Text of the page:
Volume 2, No.
June 25 House Science Committee Hearing: "China:
Last Thursday's House Science Committee hearing was supposed to
shed light on the dual-use nature of civil space technologies
transferred to China, according to Science Committee Chairman James
Sensenbrenner (R-WI). But it quickly eroded into a debate over
export-control policies of the Clinton Administration and the
possible illegal transfer by Loral/Hughes of technical information
to Chinese authorities.
Questions by members of the committee directed to the witnesses
were highly partisan, with Republicans trying to score points at
President Clinton's expense and Democrats defending the
Administration's policies. The following is a synopsis of the
Gary Milhollin, Director of the Wisconsin Project on Nuclear
China has come under heavy criticism for transferring
rocket technology to Pakistan. But the "first rockets in both India
and Pakistan were launched by NASA under a policy of peaceful space
cooperation," Milhollin told the committee. "The result of that
cooperation," he explained, "has been long- range missiles tipped
with nuclear warheads."
Oren Phillips, Vice President for Business Development for
Milhollin said India's largest nuclear missile is an
"international product." The first stage is a copy of the American
Scout rocket, the design of which was provided by NASA to Indian
officials. The second stage is "based on a surface-to-air
missile...that India bought from Russia," he said. Knowledge about
liquid propulsion was provided by France. And the German Space
Agency contributed tutorials on designing a guidance system. It
also "helped India build test facilities, and trained Indians in
the use of the special composite materials needed to make rocket
nozzles and nose cones."
The U.S. also provided assistance to Pakistan and China. "NASA
launched Pakistan's first rocket, a U.S. made Nike-Cajun,"
Milhollin explained. And "American universities taught many of
China's leading scientists how to make better long-range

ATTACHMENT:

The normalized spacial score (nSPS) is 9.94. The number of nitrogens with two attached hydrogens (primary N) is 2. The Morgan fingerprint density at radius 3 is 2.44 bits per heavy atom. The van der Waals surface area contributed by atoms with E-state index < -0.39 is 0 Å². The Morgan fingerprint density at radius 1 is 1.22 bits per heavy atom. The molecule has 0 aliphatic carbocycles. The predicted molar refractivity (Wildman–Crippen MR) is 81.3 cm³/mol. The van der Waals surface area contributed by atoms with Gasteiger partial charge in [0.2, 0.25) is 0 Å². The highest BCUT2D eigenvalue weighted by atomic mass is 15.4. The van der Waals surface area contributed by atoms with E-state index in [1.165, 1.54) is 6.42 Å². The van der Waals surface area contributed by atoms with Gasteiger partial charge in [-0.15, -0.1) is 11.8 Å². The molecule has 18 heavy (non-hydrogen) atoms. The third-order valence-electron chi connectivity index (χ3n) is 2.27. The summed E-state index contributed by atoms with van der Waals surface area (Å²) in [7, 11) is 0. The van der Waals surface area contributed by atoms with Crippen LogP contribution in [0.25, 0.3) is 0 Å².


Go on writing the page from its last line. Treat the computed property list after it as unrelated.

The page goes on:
During the Cold War, about three-quarters of Thiokol's
propulsion business was defense related, with the remaining amount
in the commercial and civil space market. Today the ratio is
reversed, Phillips said, with Thiokol actively seeking foreign
customers. The company is working with Japan to provide new
propulsion systems for its launch vehicles, as well as "working
with companies in Spain, France, and Germany and elsewhere to sell
boosters that will be used on their launch vehicles and potentially
launched from U.S. spaceports."
Paul Ross, Group Vice President at Alliant Techsystems
Thiokol's biggest worry is competition from the "non-market
economies of Russia, China, and Ukraine," Phillips stated. "The
current policies of the U.S. government, and the global pursuits of
the U.S. launch vehicle industry, help to preserve and expand the
Russian and Chinese strategic missile design and manufacturing
capability at the expense of our own similar capability," Phillips
warned. With each launch in China, Phillips said they "become a
little smarter, a little more capable, a little more reliable, and
ultimately more competitive. In the final analysis," he explained,
"we are directly strengthening non-market economy countries' space
launch capability and indirectly strengthening their strategic
missile capability while damaging our own."
The Chinese launch vehicle industry, Ross testified,
"has demonstrated a willingness to substantially undercut U.S.
domestic launch vehicle pricing of satellite launchers." What this
means for U.S. companies such as Alliant is simple arithmetic, Ross